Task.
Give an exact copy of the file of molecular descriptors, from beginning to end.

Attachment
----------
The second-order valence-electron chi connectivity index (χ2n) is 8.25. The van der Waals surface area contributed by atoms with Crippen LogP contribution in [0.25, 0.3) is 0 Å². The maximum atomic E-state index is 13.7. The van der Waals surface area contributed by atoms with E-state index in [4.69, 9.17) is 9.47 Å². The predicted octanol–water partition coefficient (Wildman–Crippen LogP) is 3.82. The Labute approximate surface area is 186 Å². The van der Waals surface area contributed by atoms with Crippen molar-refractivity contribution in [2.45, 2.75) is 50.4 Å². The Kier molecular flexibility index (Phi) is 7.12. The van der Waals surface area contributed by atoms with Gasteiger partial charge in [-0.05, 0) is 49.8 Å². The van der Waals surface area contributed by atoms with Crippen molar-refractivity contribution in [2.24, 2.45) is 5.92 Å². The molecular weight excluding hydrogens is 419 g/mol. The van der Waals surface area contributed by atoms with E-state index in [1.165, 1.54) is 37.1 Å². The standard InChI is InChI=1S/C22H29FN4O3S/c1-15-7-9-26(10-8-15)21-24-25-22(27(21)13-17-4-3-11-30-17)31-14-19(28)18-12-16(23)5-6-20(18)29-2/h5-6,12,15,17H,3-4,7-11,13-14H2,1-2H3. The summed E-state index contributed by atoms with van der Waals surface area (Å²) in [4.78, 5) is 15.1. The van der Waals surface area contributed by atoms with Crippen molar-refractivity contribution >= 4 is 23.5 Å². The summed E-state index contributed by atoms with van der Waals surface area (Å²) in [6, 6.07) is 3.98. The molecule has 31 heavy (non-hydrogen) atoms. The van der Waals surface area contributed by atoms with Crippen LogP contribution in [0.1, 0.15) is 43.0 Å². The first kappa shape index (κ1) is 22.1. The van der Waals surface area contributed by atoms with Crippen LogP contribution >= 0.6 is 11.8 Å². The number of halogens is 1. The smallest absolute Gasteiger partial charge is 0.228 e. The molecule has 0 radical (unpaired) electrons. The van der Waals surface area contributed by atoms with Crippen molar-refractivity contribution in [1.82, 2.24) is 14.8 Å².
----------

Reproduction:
The second-order valence-electron chi connectivity index (χ2n) is 8.25. The van der Waals surface area contributed by atoms with Crippen LogP contribution in [0.25, 0.3) is 0 Å². The maximum atomic E-state index is 13.7. The van der Waals surface area contributed by atoms with E-state index in [4.69, 9.17) is 9.47 Å². The predicted octanol–water partition coefficient (Wildman–Crippen LogP) is 3.82. The Labute approximate surface area is 186 Å². The van der Waals surface area contributed by atoms with Crippen molar-refractivity contribution in [2.45, 2.75) is 50.4 Å². The Kier molecular flexibility index (Phi) is 7.12. The van der Waals surface area contributed by atoms with Gasteiger partial charge in [-0.05, 0) is 49.8 Å². The van der Waals surface area contributed by atoms with Crippen molar-refractivity contribution in [2.24, 2.45) is 5.92 Å². The molecular weight excluding hydrogens is 419 g/mol. The van der Waals surface area contributed by atoms with E-state index in [1.165, 1.54) is 37.1 Å². The standard InChI is InChI=1S/C22H29FN4O3S/c1-15-7-9-26(10-8-15)21-24-25-22(27(21)13-17-4-3-11-30-17)31-14-19(28)18-12-16(23)5-6-20(18)29-2/h5-6,12,15,17H,3-4,7-11,13-14H2,1-2H3. The summed E-state index contributed by atoms with van der Waals surface area (Å²) in [4.78, 5) is 15.1. The van der Waals surface area contributed by atoms with Crippen molar-refractivity contribution >= 4 is 23.5 Å². The summed E-state index contributed by atoms with van der Waals surface area (Å²) in [6, 6.07) is 3.98. The molecule has 31 heavy (non-hydrogen) atoms. The van der Waals surface area contributed by atoms with Crippen LogP contribution in [0.1, 0.15) is 43.0 Å². The first kappa shape index (κ1) is 22.1. The van der Waals surface area contributed by atoms with Crippen LogP contribution >= 0.6 is 11.8 Å². The number of halogens is 1. The smallest absolute Gasteiger partial charge is 0.228 e. The molecule has 0 radical (unpaired) electrons. The van der Waals surface area contributed by atoms with Crippen molar-refractivity contribution in [1.82, 2.24) is 14.8 Å².